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Fair Grounds, all day
Final day of weekend one
Bayou Beer Garden, 9AM
The most important meal of the year
Prytania Theatre, 10AM
1933 sci-fi horror classic
Saenger Theatre, 3PM
YouTube superstar comes to town
Marigny Opera House, 5PM
Feat. guitarist and composer David Sigler
Eiffel Society, 7PM
Lord of the Rings burlesque
Maple Leaf Bar, 7PM
Feat. Walter "Wolfman" Washington and Russell Batiste, plus a crawfish boil
Bar Redux, 9PM
NOLA-based Balkan band
Zeitgeist Arts Center, 9PM
Helen Gillet presents Belgian avant garde films
Louis Armstrong Park, 1PM
A protest for freedom, jobs, justice, and sanctuary for all
Peoples Health Jazz Market, 6:30PM
CNN presents event, with post-screening conversation with anchor Brooke Baldwin
House of Blues, 7PM
Carver Club, 8PM
Treme club shifts its weekly show to the historic Carver Theatre
Cafe Istanbul, 9:15PM
Evening of poetry with Chuck Perkins, plus live music
Blue Nile, 11PM
Famed brass all-stars play Frenchmen
Ernest N. Morial Cenvention Center
Kick off day of tech conference
Marigny Recording Studio, 3PM
First annual showcase of the label's artists
Greater New Orleans Foundation, 4:30PM
Music from Irma Thomas, Big Sam's Funky Nation, Rebirth Brass Band
343 Baronne St., 6:30PM
Chardonnay vs. Pinot Noir
House of Blues, 7PM
Grammy-nominated French heavy metal
Little Gem Saloon, 7:30PM
Stick around for Honey Island Swamp Band at 11PM
Smoothie King Center, 8PM
50th anniversary tour
Feat. Rory Danger and the Danger Dangers
Octavia Books, 4:30PM
From "How to Be A Supervillain"
Hosted by Pistil & Stamen Flower Farm and Studio
Music at the Mint, 7PM
Feat. Tim Laughlin
The Sanctuary, 8PM
CD release show
Snug Harbor, 8PM
Feat. Marcia Ball, Joe Krown, and Tom McDermott
In support of newest album 'Whiteout Conditions'
Saenger Theatre, 8:30PM
Blue Nile, 9PM
Feat. Ivan Neville
Gasa Gasa, 9PM
Feat. Chrome Pony and Post Animal in support
Blue Nile, 11:55PM
Next generation NOLA brass
Pres Hall, 12AM
With Jon Cleary, Benny Bloom, & Friends
Fair Grounds, all day
Weekend two kicks off
Tubby & Coo's, 4PM
Star Wars party
Jazz in the Park
Russell Batiste and friends
Crescent Park, 5:45PM
Get sweaty and centered
Ashé Cac, 6PM
Live music, DJs, and dance
The Music Box Village, 6:30PM
Punk rock percussion
Rosalie Apothecary, 7PM
Class for women's health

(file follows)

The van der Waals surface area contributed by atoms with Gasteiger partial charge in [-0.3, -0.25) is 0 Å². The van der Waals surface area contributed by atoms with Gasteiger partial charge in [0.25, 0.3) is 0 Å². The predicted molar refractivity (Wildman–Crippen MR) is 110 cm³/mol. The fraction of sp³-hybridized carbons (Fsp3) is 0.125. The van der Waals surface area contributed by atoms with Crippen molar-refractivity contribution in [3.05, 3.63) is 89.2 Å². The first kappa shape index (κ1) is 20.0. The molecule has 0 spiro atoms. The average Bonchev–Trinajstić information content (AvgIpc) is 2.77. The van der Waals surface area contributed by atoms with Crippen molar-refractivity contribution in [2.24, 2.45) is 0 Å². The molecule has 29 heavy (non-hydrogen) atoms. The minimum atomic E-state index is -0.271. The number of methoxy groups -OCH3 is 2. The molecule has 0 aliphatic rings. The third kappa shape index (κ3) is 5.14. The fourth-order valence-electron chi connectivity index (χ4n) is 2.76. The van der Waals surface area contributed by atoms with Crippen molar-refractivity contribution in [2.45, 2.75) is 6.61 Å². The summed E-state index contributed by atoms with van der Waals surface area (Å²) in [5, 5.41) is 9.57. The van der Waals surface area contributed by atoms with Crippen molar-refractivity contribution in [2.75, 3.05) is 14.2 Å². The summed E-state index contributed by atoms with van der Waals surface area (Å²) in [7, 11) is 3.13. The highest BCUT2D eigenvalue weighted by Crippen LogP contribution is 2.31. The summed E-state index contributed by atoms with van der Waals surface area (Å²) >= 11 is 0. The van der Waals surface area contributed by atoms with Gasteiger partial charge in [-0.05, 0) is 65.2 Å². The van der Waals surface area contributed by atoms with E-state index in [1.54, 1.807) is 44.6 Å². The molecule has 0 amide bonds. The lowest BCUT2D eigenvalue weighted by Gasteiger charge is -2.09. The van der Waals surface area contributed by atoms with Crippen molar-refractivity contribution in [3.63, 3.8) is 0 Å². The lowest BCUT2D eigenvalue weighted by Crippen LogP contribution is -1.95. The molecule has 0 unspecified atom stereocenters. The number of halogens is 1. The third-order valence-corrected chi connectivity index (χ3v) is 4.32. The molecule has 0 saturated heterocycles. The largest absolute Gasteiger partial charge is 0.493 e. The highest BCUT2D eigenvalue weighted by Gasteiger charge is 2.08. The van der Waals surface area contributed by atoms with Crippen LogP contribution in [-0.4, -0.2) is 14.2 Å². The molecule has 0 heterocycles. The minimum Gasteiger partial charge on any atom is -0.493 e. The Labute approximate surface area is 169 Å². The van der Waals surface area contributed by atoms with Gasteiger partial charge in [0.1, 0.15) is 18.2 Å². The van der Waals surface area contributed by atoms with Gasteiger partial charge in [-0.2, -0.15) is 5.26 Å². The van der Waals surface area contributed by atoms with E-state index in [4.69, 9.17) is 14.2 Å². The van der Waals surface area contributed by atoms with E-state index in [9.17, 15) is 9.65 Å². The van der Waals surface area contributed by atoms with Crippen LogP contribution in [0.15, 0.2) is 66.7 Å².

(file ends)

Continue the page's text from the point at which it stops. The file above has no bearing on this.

House of Blues, 7:30PM
Benefit concert for his namesake foundation
The Historic Carver Theater, 8PM
Feat. Ian Neville, Nikki Glaspie, SSHH feat. Zak Starkey of The Who
The Howlin Wolf, 9PM
Republic NOLA, 9PM
Feat. George Porter Jr., Zigaboo Modeliste
Music at the Mint, 9PM
Live music to benefit the Louis Armstrong Jazz Camp
Snakes in the Temple
5th Circuit Court Lamps at Center of Unfolding Courtroom Mystery
The twelve sit loosely coiled holding up large opaque globes of light in the West Courtroom. Noted by everyone who appears for court, or works in the building, no one has a clue how they got there. They are the brass snake lamps of the Fifth Circuit, the most enduring mystery of a New Orleans landmark.
The Fifth Circuit Court of Appeals building, named since 1994 after Judge John Minor Wisdom, turns 100 years old next year. The Court plans to celebrate the centenary with festivities coinciding with its annual judicial conference. Six hundred people - judges, spouses, and guests -- will be on hand. Many will remember the landmark civil rights decisions issued by the Court, often written by Judge Wisdom. Others may roam the large marble hallways designed by James Gamble Rodgers in the style of Italian Renaissance Revival, marveling over the intricate interior.
For Jesse Cannon, Assistant Circuit Executive for Space and Facilities, the coming centenary offers a chance to show the wonders and mysteries unknown to people wandering nearby Lafayette Park or hurriedly passing the front doors at 600 Camp Street. Cannon, an architect, has been studying the Wisdom Building since he first arrived during a twelve-month pilot program back in 1987.